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Kawatake Mokuami

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A woodblock print depicting Benten Kozô
  • Born: 1816/3/1
  • Died: 1893/1/22
  • Other Names: 二世河竹新七 (nisei Kawatake Shinshichi), 其水 (Kisui), 古河黙阿弥 (Furukawa Mokuami)
  • Japanese: 河竹黙阿弥 (Kawatake Mokuami)

Kawatake Mokuami was a prominent kabuki playwright of the Bakumatsu and Meiji periods, and one of the most celebrated kabuki playwrights today. He is known chiefly for shiranamimono (stories of charming thieves) and other kizewamono (a type of play set in low-class contemporary settings, focusing on gamblers and thieves). Roughly 360 of his works survive today; many are still performed today, with Benten Kozô (1862) being the most famous.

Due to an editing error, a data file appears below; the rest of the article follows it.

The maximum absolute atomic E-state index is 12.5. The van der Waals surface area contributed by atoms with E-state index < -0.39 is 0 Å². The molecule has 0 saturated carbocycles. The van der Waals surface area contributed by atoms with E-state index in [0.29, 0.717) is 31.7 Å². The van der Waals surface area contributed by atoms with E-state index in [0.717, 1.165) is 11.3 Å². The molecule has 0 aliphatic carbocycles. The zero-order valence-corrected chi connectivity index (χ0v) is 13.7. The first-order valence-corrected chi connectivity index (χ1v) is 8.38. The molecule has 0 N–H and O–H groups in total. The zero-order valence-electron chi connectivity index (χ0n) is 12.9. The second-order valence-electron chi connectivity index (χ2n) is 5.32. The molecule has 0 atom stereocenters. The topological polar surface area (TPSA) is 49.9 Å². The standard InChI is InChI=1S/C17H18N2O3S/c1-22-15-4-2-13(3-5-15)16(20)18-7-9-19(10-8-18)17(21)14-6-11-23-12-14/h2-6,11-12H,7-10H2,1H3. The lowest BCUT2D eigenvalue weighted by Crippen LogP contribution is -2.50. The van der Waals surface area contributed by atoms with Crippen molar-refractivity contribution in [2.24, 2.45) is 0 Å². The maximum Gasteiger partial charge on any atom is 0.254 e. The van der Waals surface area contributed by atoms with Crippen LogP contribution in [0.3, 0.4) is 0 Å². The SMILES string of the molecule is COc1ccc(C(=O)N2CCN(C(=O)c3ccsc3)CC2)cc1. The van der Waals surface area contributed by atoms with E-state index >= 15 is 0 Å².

For much of his life, he lived and worked in the Asakusa neighborhood, a few blocks from Sensô-ji. Today, statues of the chief characters of the play Benten Kozô can be seen on that street corner.

Other works by Mokuami include Keian Taiheiki (1870), and Gosannen Ôshû Gunki, written specially for the 1879 visit of Ulysses S. Grant to Tokyo.

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